It seems these days that more and more advertisers are moving towards a keyword structure siloed by match type (think Alpha Beta). It’s the right move on many levels: it limits query hopping; accounts respond better to bid changes; and it lays the foundation for organization and growth, just to name a few positives.

But how do dynamic search ads effectively factor into the mix alongside all these keyword-based campaigns? Won’t there be some overlap within your account? Which searches pull from which campaigns?

We’ll cover this in detail later in the post, but first we’ll start with a brief primer: what dynamic search ads are, and why and how you should use them.

Ready? Let’s get started

 

What are Dynamic Search Ads, and what are they good for?

Here’s a quick memory refresh: unlike standard text ads that serve ads based on the keywords you target, dynamic search ads serve based on the content of your website.

They can be great for:

  • Businesses with content-rich sites
  • Businesses with an assortment of products where items change over time and keyword lists can be difficult to maintain
  • Additional volume and keyword exploration
  • Tech sites where people may be searching for part #’s or codes.

Just because you don’t have to manage keyword lists certainly doesn’t mean you can launch these ads and forget about them, so let’s break down some ways to set these ads up so that they provide value in your account.

 

Basic best practices

Firstly, if you’re going to run dynamic search ads, separate them into their own campaign. For the sake of organization, budget, and structuring your account, this will keep things very clean.

Secondly, target specific pages on your site. Don’t launch these ads and give them full reign over your entire domain. Selecting a page on your site to target will allow you to write more tailored descriptions in your ads and help to narrow the focus to specific areas.

Yoga

For example, if one of your goals is to generate leads for an online yoga streaming service, create a yoga streaming ad group and use the “URL Contains” option to ensure that ads in that ad group only serve from content on that yoga page.

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Finally, make sure that you have a robust irrelevant negative keyword list and that you’re scrubbing through search query reports for additional negatives on a regular basis.  This holds true for regular keyword-based campaigns as well but is especially important when running dynamic search ads.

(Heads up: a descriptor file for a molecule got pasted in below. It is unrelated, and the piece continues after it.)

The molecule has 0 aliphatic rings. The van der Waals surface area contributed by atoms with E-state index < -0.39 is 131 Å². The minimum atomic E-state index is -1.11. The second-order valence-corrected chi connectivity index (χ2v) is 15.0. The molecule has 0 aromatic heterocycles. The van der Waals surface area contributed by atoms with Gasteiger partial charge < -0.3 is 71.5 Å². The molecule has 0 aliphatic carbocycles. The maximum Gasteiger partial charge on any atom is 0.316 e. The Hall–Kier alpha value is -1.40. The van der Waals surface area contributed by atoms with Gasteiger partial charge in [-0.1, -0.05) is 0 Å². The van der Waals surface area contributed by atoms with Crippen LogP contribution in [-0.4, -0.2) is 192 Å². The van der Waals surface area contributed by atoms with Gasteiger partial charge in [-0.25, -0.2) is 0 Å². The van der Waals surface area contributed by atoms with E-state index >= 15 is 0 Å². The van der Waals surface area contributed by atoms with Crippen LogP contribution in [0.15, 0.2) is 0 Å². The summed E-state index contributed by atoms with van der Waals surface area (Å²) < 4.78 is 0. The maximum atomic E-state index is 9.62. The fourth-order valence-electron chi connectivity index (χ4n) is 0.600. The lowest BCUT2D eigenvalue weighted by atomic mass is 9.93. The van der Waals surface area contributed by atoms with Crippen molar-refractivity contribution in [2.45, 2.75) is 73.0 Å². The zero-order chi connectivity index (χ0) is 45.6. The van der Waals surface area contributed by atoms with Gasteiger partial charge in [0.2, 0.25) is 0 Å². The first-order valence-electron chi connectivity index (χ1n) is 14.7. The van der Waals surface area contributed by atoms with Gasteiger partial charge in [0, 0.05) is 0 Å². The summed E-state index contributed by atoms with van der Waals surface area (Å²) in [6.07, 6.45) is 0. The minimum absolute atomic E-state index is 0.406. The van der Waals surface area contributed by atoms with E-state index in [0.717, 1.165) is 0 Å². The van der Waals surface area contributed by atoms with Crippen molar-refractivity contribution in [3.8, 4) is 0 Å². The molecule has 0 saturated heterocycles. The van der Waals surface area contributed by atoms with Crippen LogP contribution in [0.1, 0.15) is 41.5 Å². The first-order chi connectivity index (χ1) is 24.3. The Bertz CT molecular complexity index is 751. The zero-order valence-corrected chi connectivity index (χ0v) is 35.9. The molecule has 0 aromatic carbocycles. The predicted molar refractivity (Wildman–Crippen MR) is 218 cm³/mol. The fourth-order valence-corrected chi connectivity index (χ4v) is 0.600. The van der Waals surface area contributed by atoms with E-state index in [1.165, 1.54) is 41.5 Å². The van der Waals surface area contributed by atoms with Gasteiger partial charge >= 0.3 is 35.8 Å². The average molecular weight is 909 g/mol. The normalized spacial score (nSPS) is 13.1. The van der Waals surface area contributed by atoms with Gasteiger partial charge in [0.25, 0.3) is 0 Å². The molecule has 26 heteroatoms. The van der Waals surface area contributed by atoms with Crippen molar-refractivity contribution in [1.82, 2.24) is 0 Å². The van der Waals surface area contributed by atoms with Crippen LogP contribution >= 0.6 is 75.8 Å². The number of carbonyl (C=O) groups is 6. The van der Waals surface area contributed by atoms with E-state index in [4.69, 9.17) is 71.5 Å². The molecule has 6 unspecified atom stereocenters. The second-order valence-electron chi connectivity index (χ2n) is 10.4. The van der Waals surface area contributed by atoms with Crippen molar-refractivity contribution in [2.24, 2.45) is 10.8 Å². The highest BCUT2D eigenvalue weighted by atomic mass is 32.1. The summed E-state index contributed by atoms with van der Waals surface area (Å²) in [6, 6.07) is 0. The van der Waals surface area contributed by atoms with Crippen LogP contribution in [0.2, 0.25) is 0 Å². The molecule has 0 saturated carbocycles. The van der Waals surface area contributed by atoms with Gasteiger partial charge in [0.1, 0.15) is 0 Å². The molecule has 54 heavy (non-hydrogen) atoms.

DSA strategy for structure

Here at 3Q Digital we’re all about account structure and siloing keywords by match type with the proper negative implementation.  But as stated earlier, incorporating dynamic search ads into a siloed keyword strategy can be a bit tricky, so let’s break it down.

Google states that dynamic search ads won’t compete with exact match keywords in your account, but for searches pulling from keywords with one of the other match types, it is possible for dynamic search ads to compete and thus those queries could hop between the two based on the ad rank. If you start increasing or decreasing bids, that affects your ad rank, which affects which ads win out in the auction, and….well, you get the picture. You’ll inevitably find yourself in a situation where queries begin to hop between searches and bidding for efficiency becomes difficult.

Going back to our yoga example, let’s say you are running a siloed keyword structure so you have a campaign with exact match keywords and another campaign with the same broad match modified keywords. You have the proper negative mapping in place so that there is no query-hopping, but you’re looking to expand your reach with dynamic search ads. In order to ensure that these ads don’t compete with your broad match modified keywords, add those keywords as a negative list into your dynamic search ads campaign (don’t use the plus signs in the negative list).

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This way you have coverage for exact match and broad modified match and then DSA explores for everything else that Google deems relevant based on the content of your site (if you’re also running campaigns with broad keywords, it may be wise to pause that campaign and test DSA against it to see which performs better). Now you have two campaigns to mine for additional keywords from the search query reports, and you know that you can still bid these campaigns efficiently because the negative structure limits searches from hopping.

Additionally, if you notice that your broad match modified campaign isn’t performing well or you’d like to test a dynamic search ad campaign instead, you can pause the broad match modified campaign while you test out the DSA one. (Don’t include the broad negatives if you do that! But do remember to add in your irrelevant negative keyword list!)

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Ryan Noonan
I've been in the digital marketing world since 2012. When I'm not building and optimizing marketing campaigns, I like to spend my time outdoors, playing music, reading, writing and hanging out with friends. I also have a dog named Cooper, who looks like the white Direwolf "Ghost" from Game of Thrones.